Story by Quinn Manzo
Illustration by Tarry Song
Anger over police brutality has reignited following the murders of Breonna Taylor and George Floyd. Protesters are enraged over the continued killings of Black Americans at the hands of police and the racist system that refuses to hold officers accountable, with local residents now taking action in the South Pasadena community. Departments made reforms such as anti-bias training and body cameras after protests in 2015, but they had no effect on police violence; the number of fatal police shootings each year remained consistent — ranging between 994 and 1,004. The reforms failed, and people are realizing that this issue calls for a more radical solution: defunding the police.
Defunding the police would gradually strip funding from law enforcement and relocate them to social programs that cater to its respective communities. This would limit the presence of the police, not rid of it entirely. Supporting services such as public housing and education would strengthen the community and lessen crime, therefore diminishing the need for overpowering law enforcement.
South Pasadena is a fairly wealthy community with little crime and few cases of police brutality. As of 2019, only 3.1 percent of South Pasadena’s population consisted of Black people — therefore it is difficult to gauge the racial prejudice of the city’s officers. The department focuses more on maintaining a positive relationship with the community. Hence, the need to defund the SPPD lies in how much unnecessary funding it receives.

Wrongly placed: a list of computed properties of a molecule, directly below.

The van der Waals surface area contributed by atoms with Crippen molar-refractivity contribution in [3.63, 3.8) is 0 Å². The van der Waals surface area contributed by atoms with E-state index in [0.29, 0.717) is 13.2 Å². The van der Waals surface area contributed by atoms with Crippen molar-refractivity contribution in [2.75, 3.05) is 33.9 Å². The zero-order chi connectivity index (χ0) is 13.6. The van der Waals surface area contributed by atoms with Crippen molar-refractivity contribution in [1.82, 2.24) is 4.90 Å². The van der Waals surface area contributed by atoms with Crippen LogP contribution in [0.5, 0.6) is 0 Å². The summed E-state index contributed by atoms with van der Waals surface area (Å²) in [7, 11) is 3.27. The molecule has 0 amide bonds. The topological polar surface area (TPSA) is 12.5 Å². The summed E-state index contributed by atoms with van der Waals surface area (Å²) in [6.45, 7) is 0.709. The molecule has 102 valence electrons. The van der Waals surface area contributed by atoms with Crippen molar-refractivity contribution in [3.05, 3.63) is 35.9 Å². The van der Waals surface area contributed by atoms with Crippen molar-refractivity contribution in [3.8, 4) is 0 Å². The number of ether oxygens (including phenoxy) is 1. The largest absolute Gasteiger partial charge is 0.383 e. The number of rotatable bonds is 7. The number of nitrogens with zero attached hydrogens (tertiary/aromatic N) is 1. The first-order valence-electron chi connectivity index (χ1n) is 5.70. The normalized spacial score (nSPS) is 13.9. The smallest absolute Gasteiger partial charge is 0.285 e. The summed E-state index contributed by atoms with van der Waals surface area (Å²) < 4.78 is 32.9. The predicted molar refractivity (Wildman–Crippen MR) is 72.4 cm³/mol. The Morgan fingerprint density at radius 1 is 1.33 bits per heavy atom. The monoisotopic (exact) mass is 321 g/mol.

The needs of the SPPD and its budget have a shockingly inverse correlation. Despite a yearly 19 percent decrease in crime, the general fund rose from 8.75 to 9.48 million dollars last fiscal year. Moreover, police officers’ salaries are set to gain an additional 200,000 dollars. There were already 23 officers that made over $150,000 as of 2018, which is significantly larger than the average state salary of $105, 220.
In addition to the salary increase, the city is planning to hire more officers to decrease the number of overtime shifts. However, the overall money spent on overtime pay increased by $70,000 from last year. Furthermore, much of SPPD’s law enforcement takes place outside of South Pasadena, because the department is contracted to other cities. If the city’s current draft budget were to be adopted, SPPD’s budget would surge to $9.86 million, while funding for community services would reduce.
It is crucial for South Pasadena to be allocating funds to community services as the city is facing a massive economic downturn due to the coronavirus pandemic. For example, SPUSD’s budget needs to be increased, especially in light of its recent budget cut of 4.3 million dollars. In addition, city staff is currently underfunded, which has forced the city manager to compensate for positions left open with exorbitant contract services. South Pasadena can also support its residents by offering low-interest loans to small business owners. Divested money can fund institutions such as community-based mental health treatment and environmental causes as well.
Positive change in the field of law enforcement has been long overdue, and the reforms made in the past have either backfired or been proven ineffective. Police departments should give and support — not take from the communities they’ve vowed to protect. Reallocating funds from the SPPD’s inflated budget to social projects and community service is a necessary step in the right direction.
Please look up the Alison Smith case. City Manager Stephanie DeWolfe weaponized the police to force a search of a private citizen’s property for the simple purpose of intimidation. It was an egregious abuse of power, and it was done with the blessings of City Councilmembers Diana Mahmud and Marina Khubesrian. This case needs to be included in all current discussions of City Hall and SPPD reform.